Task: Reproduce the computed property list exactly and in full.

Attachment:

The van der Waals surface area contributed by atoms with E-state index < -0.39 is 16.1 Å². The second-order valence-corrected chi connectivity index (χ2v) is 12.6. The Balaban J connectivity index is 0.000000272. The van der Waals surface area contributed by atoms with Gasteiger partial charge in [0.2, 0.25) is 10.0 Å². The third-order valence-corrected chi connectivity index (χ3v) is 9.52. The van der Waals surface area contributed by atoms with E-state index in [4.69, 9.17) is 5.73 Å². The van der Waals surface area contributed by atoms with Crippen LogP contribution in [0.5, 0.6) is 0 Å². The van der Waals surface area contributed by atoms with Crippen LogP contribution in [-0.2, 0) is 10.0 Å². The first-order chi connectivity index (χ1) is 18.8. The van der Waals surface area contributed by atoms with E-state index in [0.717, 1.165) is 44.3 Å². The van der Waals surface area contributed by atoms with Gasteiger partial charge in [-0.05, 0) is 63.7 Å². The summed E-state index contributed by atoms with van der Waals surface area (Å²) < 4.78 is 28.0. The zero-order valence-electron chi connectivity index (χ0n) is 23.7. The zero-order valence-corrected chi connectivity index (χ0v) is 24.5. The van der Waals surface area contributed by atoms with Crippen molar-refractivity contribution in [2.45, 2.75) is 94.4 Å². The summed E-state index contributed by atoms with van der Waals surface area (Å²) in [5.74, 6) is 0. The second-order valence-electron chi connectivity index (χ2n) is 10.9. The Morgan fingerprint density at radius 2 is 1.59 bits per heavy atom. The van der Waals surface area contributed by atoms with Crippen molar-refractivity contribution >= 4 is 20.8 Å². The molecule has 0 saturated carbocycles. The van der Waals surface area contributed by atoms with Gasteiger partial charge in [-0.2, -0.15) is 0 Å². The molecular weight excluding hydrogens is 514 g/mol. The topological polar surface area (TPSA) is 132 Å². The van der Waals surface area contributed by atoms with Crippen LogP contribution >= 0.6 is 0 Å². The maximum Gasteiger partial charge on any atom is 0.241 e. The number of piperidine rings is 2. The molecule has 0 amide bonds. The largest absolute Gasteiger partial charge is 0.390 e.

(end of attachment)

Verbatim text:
The van der Waals surface area contributed by atoms with E-state index < -0.39 is 16.1 Å². The second-order valence-corrected chi connectivity index (χ2v) is 12.6. The Balaban J connectivity index is 0.000000272. The van der Waals surface area contributed by atoms with Gasteiger partial charge in [0.2, 0.25) is 10.0 Å². The third-order valence-corrected chi connectivity index (χ3v) is 9.52. The van der Waals surface area contributed by atoms with E-state index in [4.69, 9.17) is 5.73 Å². The van der Waals surface area contributed by atoms with Crippen LogP contribution in [0.5, 0.6) is 0 Å². The van der Waals surface area contributed by atoms with Crippen LogP contribution in [-0.2, 0) is 10.0 Å². The first-order chi connectivity index (χ1) is 18.8. The van der Waals surface area contributed by atoms with E-state index in [0.717, 1.165) is 44.3 Å². The van der Waals surface area contributed by atoms with Gasteiger partial charge in [-0.05, 0) is 63.7 Å². The summed E-state index contributed by atoms with van der Waals surface area (Å²) < 4.78 is 28.0. The zero-order valence-electron chi connectivity index (χ0n) is 23.7. The zero-order valence-corrected chi connectivity index (χ0v) is 24.5. The van der Waals surface area contributed by atoms with Crippen molar-refractivity contribution in [2.45, 2.75) is 94.4 Å². The summed E-state index contributed by atoms with van der Waals surface area (Å²) in [5.74, 6) is 0. The second-order valence-electron chi connectivity index (χ2n) is 10.9. The Morgan fingerprint density at radius 2 is 1.59 bits per heavy atom. The van der Waals surface area contributed by atoms with Crippen molar-refractivity contribution >= 4 is 20.8 Å². The molecule has 0 saturated carbocycles. The van der Waals surface area contributed by atoms with Gasteiger partial charge in [-0.2, -0.15) is 0 Å². The molecular weight excluding hydrogens is 514 g/mol. The topological polar surface area (TPSA) is 132 Å². The van der Waals surface area contributed by atoms with Crippen LogP contribution >= 0.6 is 0 Å². The maximum Gasteiger partial charge on any atom is 0.241 e. The number of piperidine rings is 2. The molecule has 0 amide bonds. The largest absolute Gasteiger partial charge is 0.390 e.